Young Thug’s “So Much Fun” is less fun than it could be

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Young Thug is an enigma. He’s an unexplainable, boundary-pusher changing the way we consider the limits of genre altogether.

Thug is not bound by the laws of nature. His voice is amorphous. Sometimes it’s a high-pitched squeal, but sometimes a low rapid-fire growl. We’re inclined to say he’s a rapper, but he’s more than that. Young Thug is a machine where one song goes in another completely different song will come out the other end. He can start a song rapping, then he might go a million different directions. He could end up singing, howling, gargling, sputtering or slithering.

In the Pixar movie, Inside Out, the avatars for Joy and Sadness get trapped briefly in the space of the brain reserved for abstract thought. As they try to escape to the main part of the brain, their forms devolve from CGI to polygons to 2D to shapes to lines.

Young Thug is that deconstruction, but for the last 15-20 years of rap music. He’s broken down rapping from words on a beat, to melodic flows, to bars that sound cool but mean nothing, to just pure noise.

For an artist who has never released an “album,” until now, Young Thug has been prolific. Since released the mixtape Tha Tour Pt. 1 with Rich Homie Quan and Birdman in 2014, he’s delivered five more mixtapes, a collaborative mixtape, a collaborative album, three EPs and an R&B project. Thug has given a lot of gifts, but because mixtapes and Eps are considered precursors to an album, we’ve been waiting on one.

Some of those mixtapes, Barter 6, My Name is Jeffrey and the third Slime Season are strong projects that present the potential for a superstar who can’t be confined. The expectation was set that when an actual album finally came out it would be a step above the rest of his discography. A debut album called HY!£UN35 (pronounced Hitunes) was hyped since 2013, a stage had been set.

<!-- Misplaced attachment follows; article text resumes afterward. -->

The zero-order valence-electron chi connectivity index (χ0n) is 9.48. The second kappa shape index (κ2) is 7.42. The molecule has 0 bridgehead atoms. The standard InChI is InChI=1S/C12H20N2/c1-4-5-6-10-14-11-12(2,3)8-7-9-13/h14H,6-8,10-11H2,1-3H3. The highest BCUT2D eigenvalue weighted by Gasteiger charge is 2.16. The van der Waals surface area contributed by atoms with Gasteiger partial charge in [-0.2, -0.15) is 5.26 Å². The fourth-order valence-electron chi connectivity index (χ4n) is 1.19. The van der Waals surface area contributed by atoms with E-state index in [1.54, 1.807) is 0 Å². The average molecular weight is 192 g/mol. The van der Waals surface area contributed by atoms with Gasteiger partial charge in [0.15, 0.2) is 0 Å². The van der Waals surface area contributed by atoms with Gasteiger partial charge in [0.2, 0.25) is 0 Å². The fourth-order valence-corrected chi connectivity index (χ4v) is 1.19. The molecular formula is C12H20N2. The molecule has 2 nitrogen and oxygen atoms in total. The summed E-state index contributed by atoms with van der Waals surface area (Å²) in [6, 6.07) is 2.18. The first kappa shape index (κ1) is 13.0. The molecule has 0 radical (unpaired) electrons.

The official debut album So Much Fun, released this weekend, is ultimately just another Young Thug project. Pointedly, that’s not a bad thing because most of his works are fantastic and strange like the rapper who made them.

As I said, Young Thug is undefinable, but so many rappers have tried to copy that undefinable sound for their own. So Much Fun is half collaborations and many of those collaborators are copycats. Proteges Gunna, Lil Baby, Lil Keed and Lil Duke are essentially little Young Thug clones. Juice WRLD and Lil Uzi Vert are just Thug clones who listened to much My Chemical Romance. It can feel like Young Thug invited his copycats to do half the work, but the listener can’t figure out what half is him. (Quavo, 21 Savage, J. Cole, and Travis Scott also appear on SMF)

So Much Fun is actually, well, fun. Go-to producer Wheezy is a great creative partner and shapes out most of the album. Thug’s work with melodies is ever-present and he conforms himself to every beat.

I keep thinking of Charli XCX when I think of an artist like Thug. (I had this thought over a year ago about Lil Yachty.) I appreciate artists like Young Thug, Charli and Yachty because they find wide appeals reenvisioning how pop, rap or both should sound, by breaking down the parts of the genre machine and creating something new and refreshing.

After her commercially-appealing, but somewhat bland album Sucker, Charli went on the path of working with out-there producers and collaborators to make amazing mixtapes like Pop 2 and Number 1 Angelthat sacrificed commercial appeal for sound-bending reimaginings of pop songs.

Ultimately, Thug could have made a greater push to the constructs he’s already deconstructed. Every song could have come out on any of the previous projects. Young Thug is weird, but I’m ready for the music he makes to get weirder. He has the ability to continue to break down the confines of genre and create something amazing.

4 out of 5

Best Track: “Surf” (featuring Gunna)

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